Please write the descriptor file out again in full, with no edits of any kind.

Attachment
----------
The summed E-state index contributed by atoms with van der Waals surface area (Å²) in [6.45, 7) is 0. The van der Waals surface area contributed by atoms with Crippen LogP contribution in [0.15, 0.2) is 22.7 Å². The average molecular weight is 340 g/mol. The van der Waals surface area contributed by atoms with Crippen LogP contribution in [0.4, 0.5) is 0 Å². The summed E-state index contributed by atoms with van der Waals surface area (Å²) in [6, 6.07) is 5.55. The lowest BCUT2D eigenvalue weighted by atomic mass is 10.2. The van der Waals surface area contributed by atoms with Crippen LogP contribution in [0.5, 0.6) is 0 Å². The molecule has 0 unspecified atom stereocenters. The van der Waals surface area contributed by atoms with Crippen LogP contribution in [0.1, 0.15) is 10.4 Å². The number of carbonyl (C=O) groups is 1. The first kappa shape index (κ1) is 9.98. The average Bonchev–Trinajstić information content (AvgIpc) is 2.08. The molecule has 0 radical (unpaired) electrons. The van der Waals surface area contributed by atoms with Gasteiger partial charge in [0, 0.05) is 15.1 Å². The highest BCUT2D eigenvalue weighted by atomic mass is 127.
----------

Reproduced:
The summed E-state index contributed by atoms with van der Waals surface area (Å²) in [6.45, 7) is 0. The van der Waals surface area contributed by atoms with Crippen LogP contribution in [0.15, 0.2) is 22.7 Å². The average molecular weight is 340 g/mol. The van der Waals surface area contributed by atoms with Crippen LogP contribution in [0.4, 0.5) is 0 Å². The summed E-state index contributed by atoms with van der Waals surface area (Å²) in [6, 6.07) is 5.55. The lowest BCUT2D eigenvalue weighted by atomic mass is 10.2. The van der Waals surface area contributed by atoms with Crippen LogP contribution in [0.5, 0.6) is 0 Å². The molecule has 0 unspecified atom stereocenters. The van der Waals surface area contributed by atoms with Crippen LogP contribution in [0.1, 0.15) is 10.4 Å². The number of carbonyl (C=O) groups is 1. The first kappa shape index (κ1) is 9.98. The average Bonchev–Trinajstić information content (AvgIpc) is 2.08. The molecule has 0 radical (unpaired) electrons. The van der Waals surface area contributed by atoms with Gasteiger partial charge in [0, 0.05) is 15.1 Å². The highest BCUT2D eigenvalue weighted by atomic mass is 127.